Hello my fellow rabble rousers,
I was in Trinity-Bellwoods Park in the early morning of Saturday the 27th of July. I was with some friends celebrating the launch of a new culinary venture when Constable James Forcillo of 14 Division shot 18-year-old Sammy Yatim at the corner of Bellwoods Ave. and Dundas West. Like most people in the park that night I heard the shots though I was too far away to know precisely what had happened. It was not until we had left the park on our bikes (and were nearly flattened by a speeding police car coming out of an alley) and met up with another friend did we lean that the police were the ones responsible.
They shot Sammy Yatim nine times and then for good measure they decided to taze him all while he was cornered in a streetcar. No matter what the circumstances there can be no justification for this. The city grieves with his family and we demand justice.
Police violence is nothing new for Toronto. There is a pending corner's inquest into the police shootings of Michael Eligon, Reyal Jardine-Douglas and Sylvia Klibingaitis, all of whom were killed between August 2010 and February 2012. In 1997 police officers from 14 Division killed Edmund Yu on a Toronto streetcar.
This kind of police violence is not limited to Toronto. There have been incidences of police violence across the country and rarely are they ever held to account. This is ultimately an indication that something is rotten in policing culture.
On Monday, July 29, I attended the vigil for Sammy Yatim and demonstration against police violence. I spoke to a number of people during the course of the march. To a person they were outraged by the actions of the police. Some knew Sammy personally, some were furious at this latest incidence of police brutality, and others joined the demonstration as they came out of their offices and felt compelled to join the march having, like most Torontonians, seen the footage taken by a citizen with a cell phone.
In the weeks since the shooting there has been much talk in the community about the effectivness of the SIU (Special Investigations Unit, they are called in to investigate the police in cases like this). The Ontario Ombudsman, André Marin, in response to previous instances of police brutality, issued a report with a series of recomendations to improve the SIU's response, which have yet to be implemeted. In the wake of the killing of Sammy Yatim, Marin has launched an investigation into police use of force guildlines and de-escalation tactics. He has, of course faced pushback from the police.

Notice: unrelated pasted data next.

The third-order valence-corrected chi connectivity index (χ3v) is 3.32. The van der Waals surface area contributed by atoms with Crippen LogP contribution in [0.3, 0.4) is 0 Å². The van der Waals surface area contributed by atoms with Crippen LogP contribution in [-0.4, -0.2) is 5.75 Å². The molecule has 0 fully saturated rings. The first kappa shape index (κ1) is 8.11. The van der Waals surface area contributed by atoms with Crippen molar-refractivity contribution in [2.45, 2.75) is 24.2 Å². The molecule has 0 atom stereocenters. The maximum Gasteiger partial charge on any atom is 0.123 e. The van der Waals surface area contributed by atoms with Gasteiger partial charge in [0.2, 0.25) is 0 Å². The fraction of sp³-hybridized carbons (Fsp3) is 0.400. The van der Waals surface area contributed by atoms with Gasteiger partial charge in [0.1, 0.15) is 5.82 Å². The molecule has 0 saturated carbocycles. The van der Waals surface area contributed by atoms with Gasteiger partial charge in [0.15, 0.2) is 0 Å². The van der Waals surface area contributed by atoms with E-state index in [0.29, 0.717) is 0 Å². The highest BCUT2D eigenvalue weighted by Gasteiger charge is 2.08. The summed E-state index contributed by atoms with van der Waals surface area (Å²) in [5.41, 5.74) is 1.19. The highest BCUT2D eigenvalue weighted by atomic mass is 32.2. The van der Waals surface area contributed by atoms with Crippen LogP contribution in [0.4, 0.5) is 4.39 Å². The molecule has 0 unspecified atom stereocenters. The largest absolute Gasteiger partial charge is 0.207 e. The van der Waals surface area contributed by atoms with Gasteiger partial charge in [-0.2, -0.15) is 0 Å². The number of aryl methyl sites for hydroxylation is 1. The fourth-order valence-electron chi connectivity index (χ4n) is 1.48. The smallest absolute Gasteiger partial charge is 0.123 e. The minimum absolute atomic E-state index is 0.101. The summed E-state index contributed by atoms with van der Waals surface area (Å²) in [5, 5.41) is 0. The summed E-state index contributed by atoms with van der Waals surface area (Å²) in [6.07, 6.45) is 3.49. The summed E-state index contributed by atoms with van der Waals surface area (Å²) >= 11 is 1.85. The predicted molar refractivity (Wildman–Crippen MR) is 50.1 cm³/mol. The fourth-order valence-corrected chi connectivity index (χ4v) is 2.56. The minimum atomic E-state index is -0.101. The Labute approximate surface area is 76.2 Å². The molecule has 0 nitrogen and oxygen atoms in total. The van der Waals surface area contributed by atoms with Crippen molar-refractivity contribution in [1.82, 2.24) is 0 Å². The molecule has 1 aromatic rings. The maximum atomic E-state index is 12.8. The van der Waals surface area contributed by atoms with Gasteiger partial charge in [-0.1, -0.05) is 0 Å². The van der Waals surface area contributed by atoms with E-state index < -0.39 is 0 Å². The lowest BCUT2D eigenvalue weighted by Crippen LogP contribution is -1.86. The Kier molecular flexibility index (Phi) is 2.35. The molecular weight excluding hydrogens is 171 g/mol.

In a statement in response to the ombudsman's inquest Sammy Yatim's Family said: "We are grateful that this investigation will further public dialogue on police procedures and acceptable de-escalation tactics, and that this inquiry will hopefully, finally, lead to the implementation, not just recommendation, of safe conflict resolution procedures."
However, it is clear that we need to collectivly keep up the preasure on both the police and the obudsman's office. In the past, police violence has slipped off the radar as new outrages pile up. We cannot allow this to happen again. Sammy Yatim's family deserves some measure of justice for their loss. It is up to all of us to make sure they get it. We need to make sure that collectively we keep the Toronto Police Services' feet to the fire.
Please remember that the Lynn Williams Activist toolkit is always looking for new content. If you notice anything that you think should be added to the archives be it a movement that we have yet to address, a historical moment that the community should be aware of, or a resource that would be helpful to your fellow community members please add it to the Toolkit! It is easy to post new articles or to comment on existing ones. The Activist Toolkit can only get better if we all work together to pool our collective knowledge…
Á la prochaine mes amis!
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